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Friends Provident

Friends Provident was an organisation offering life insurance based in the United Kingdom. It was founded as a mutual Friendly Society for Quakers, although it was demutualised in 2001 and became a publicly listed company, no longer linked with the Religious Society of Friends. On 29 March 2011 Friends Provident changed its trading name to Friends Life, although its registered name remains as Friends Provident; the head office was located at 100 Wood Street in London. The registered office is at Dorking in Surrey, it is a member of the Association of British Insurers and is regulated by the Financial Conduct Authority. It was listed on the London Stock Exchange and a constituent of the FTSE 100 Index until being acquired by buyout firm Resolution in November 2009. F&C Asset Management demerged from Friends Provident in 2009. In 2018, it merged into its parent company Aviva, it is now part of the Aviva group. The Company was founded by Samuel Tuke and Joseph Rowntree, both Quakers, in 1832 in Bradford as the Friends Provident Institution, a friendly society for members of the Religious Society of Friends.

In 1854 it became a mutual life assurance company. In 1918 it acquired Century Insurance and in 1926 it bought Liverpool Marine & General Insurance. Policies and membership of the Friends Provident Institution were only available to Quakers until 1915; until 1983, a minimum of five members of the Board of Directors of Friends Provident had to be Quakers. Today, Friends Provident does not have any formal link with the Religious Society of Friends. In 1986 it merged with UK Provident. In 1992 it became a foundation partner in the Eureko Alliance in association with AVCB, Topdanmark and Wasa; as part of this alliance, Friends Provident passed all of its non UK subsidiaries into Eureko. In 1993 it acquired the UK operations of National Mutual of Australia and in 1998 it acquired London & Manchester Assurance. In July 2001 it went through a process of demutualisation and was first listed on the London Stock Exchange; as part of the demutualisation the Friends Provident Foundation was endowed as an independent charity.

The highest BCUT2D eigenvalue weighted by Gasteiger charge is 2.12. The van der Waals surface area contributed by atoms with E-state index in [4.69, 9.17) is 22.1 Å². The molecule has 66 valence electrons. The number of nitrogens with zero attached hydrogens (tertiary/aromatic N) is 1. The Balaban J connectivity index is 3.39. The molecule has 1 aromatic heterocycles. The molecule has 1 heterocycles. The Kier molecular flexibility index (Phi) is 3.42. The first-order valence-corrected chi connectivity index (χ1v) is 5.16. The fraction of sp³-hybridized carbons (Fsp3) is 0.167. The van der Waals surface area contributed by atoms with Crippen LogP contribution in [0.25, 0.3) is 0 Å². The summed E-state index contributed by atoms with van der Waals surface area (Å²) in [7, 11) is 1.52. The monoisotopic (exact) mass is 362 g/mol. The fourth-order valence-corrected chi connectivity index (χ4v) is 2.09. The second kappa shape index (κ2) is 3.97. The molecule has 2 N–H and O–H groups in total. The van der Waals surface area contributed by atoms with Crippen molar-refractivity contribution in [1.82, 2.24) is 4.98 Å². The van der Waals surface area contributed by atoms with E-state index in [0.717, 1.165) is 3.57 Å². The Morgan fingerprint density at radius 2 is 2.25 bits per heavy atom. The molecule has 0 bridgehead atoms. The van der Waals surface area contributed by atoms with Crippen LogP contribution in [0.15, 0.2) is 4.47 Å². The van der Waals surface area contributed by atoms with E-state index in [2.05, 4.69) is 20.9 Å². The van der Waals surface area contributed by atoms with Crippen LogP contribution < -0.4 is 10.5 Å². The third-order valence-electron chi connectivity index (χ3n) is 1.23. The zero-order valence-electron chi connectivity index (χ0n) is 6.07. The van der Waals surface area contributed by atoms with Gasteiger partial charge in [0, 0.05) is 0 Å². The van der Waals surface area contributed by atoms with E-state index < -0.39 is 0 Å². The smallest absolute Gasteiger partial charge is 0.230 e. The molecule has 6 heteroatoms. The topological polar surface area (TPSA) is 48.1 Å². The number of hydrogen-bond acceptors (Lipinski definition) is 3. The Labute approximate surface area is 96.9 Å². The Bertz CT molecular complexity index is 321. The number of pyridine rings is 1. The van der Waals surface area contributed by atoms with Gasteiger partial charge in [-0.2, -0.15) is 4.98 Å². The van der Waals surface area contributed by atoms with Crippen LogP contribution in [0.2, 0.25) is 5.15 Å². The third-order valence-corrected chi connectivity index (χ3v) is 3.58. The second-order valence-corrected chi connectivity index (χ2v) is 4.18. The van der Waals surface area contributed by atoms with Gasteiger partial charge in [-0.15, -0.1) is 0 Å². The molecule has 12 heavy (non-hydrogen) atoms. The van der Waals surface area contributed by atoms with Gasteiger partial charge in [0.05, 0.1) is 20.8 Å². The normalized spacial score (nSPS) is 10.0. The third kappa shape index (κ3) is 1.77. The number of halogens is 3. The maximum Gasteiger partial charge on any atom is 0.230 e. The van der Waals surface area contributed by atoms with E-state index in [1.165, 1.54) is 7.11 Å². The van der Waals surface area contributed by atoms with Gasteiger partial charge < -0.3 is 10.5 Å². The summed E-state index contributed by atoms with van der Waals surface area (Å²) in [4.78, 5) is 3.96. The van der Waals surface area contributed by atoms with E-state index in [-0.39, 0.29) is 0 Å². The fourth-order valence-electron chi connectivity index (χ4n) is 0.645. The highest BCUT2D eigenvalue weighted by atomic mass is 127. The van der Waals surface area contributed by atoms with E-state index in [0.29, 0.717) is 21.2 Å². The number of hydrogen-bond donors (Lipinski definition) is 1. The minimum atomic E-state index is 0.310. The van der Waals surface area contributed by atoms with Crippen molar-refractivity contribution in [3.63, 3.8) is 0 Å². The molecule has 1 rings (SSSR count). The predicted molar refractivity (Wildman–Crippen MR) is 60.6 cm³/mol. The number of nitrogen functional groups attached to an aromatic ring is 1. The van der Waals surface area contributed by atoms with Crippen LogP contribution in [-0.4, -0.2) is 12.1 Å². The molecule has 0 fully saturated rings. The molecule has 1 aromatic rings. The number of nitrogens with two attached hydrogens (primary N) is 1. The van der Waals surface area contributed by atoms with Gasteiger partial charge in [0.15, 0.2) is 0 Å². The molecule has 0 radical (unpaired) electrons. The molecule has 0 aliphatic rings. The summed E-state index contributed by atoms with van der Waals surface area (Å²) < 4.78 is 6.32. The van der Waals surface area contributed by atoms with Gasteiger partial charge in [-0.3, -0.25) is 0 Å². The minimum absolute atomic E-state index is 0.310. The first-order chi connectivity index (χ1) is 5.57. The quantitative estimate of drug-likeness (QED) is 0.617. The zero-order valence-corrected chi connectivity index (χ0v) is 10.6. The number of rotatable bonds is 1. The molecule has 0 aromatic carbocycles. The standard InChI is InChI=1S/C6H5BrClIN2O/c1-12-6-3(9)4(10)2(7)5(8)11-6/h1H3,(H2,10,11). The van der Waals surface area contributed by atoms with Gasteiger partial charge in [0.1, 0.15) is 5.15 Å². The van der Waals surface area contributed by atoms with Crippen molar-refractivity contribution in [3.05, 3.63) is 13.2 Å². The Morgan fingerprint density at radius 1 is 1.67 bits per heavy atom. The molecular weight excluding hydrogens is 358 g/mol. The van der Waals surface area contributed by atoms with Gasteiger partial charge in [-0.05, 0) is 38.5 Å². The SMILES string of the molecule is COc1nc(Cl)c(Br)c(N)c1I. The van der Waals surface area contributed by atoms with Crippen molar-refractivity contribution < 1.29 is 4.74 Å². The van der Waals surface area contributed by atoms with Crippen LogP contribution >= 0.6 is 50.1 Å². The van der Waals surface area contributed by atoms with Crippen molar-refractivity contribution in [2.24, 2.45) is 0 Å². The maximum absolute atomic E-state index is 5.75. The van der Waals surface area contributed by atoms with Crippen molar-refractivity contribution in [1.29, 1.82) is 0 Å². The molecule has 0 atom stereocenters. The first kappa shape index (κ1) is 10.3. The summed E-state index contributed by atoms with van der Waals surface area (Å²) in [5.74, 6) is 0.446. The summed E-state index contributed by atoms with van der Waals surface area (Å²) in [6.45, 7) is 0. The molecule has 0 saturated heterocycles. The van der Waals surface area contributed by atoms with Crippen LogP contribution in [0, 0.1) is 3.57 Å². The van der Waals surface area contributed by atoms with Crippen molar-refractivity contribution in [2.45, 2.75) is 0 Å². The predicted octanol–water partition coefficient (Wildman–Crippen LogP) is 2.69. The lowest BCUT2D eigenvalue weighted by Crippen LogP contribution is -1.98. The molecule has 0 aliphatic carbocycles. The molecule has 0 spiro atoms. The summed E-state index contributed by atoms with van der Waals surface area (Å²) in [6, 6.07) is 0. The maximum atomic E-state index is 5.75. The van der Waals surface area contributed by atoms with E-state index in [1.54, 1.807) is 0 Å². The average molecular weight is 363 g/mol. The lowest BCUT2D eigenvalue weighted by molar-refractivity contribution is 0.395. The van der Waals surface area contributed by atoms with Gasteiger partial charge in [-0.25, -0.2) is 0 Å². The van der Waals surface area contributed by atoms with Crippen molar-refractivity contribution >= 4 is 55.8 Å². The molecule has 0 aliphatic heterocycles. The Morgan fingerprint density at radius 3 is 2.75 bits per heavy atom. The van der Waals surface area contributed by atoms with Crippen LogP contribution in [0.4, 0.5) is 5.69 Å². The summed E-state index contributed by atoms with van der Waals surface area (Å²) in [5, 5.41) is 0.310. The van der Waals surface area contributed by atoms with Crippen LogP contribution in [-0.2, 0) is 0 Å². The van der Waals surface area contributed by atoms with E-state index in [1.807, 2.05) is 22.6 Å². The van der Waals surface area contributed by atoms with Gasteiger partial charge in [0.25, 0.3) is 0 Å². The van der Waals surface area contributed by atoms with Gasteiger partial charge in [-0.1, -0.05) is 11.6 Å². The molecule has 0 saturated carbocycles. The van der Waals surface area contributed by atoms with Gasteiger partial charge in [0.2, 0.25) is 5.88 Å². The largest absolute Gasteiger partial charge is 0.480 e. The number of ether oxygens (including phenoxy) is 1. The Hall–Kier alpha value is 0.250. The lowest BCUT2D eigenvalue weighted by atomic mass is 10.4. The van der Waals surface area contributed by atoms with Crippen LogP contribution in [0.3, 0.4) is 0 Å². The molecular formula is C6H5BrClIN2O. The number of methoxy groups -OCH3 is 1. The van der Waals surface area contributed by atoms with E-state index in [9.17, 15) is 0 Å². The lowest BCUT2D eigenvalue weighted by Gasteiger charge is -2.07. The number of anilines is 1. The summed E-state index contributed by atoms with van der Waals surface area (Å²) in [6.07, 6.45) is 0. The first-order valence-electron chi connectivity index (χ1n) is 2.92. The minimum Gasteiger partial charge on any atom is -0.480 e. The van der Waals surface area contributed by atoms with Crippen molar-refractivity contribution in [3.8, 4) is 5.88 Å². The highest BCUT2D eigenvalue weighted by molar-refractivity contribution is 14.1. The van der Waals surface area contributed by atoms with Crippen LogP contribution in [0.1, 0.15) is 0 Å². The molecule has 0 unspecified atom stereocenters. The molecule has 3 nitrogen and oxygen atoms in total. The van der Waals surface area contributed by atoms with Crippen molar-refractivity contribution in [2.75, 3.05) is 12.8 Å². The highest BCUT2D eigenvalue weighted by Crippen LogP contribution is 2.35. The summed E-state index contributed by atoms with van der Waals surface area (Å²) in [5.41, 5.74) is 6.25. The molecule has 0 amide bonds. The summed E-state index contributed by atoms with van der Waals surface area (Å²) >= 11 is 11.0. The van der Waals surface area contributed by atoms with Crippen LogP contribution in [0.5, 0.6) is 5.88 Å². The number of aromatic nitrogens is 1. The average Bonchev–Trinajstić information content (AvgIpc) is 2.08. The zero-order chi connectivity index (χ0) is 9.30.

On 21 January 2008 JC Flowers made a bid of £4bn as an informal offer for the company. Resolution resumed talks with Friends Provident in July 2009 but was rejected twice, though Friends Provident agreed to a takeover in August 2009; the £1.86 billion acquisition closed in November 2009. On 29 March 2011 Friends Provident changed its name to Friends Life; the UK Life and Pensions business markets a range of life protection, income protection and investment products for individual customers and corporate clients throughout the UK. The International Life and Pensions business operates throughout Europe and the Middle East. Trevor Matthews joined the organisation as chief executive on 30 July 2008, his annual salary for this role is £720,000. Friends Provident was the first investment house in the UK to offer a ethical investment fund called the Stewardship fund. Friends Provident Life and Pension Limited - Provides life and investment services within the UK Friends Provident Life Assurance Limited - Provides life and investment services worldwide under English and Guernsey law.

Friends Provident International Limited - Formerly Royal and Sun Alliance International but was taken over in 2003. Provides life and investment services operates under the law of the Isle of Man. Friends Provident had large offices in a number of locations including Manchester, Clyst St. Mary in Exeter and Dorking, was the second largest employer in Salisbury. There are a few smaller area offices such as those in Bristol and Preston. Internationally Friends Provident had offices in Luxembourg, Hong Kong and Dubai. In 2009 the England and Wales Cricket Board announced that Friends Provident would be the title sponsor for the new Twenty20 competition, the Friends Provident T20. In 2007 Friends Provident signed a three-year deal to sponsor the domestic one-day cricket competition, The Friends Provident Trophy. Friends Provident were the main sponsor of Southampton F. C. from 1999 to 2006 and sponsored the St Mary's Stadium, from its construction in 2001 until 2006. During this time, the venue was known as the Friends Provident St. Mary's Stadium.

Official UK site F & C official site International site Clippings about Friends Provident in the 20th Century Press Archives of the ZBW

Moises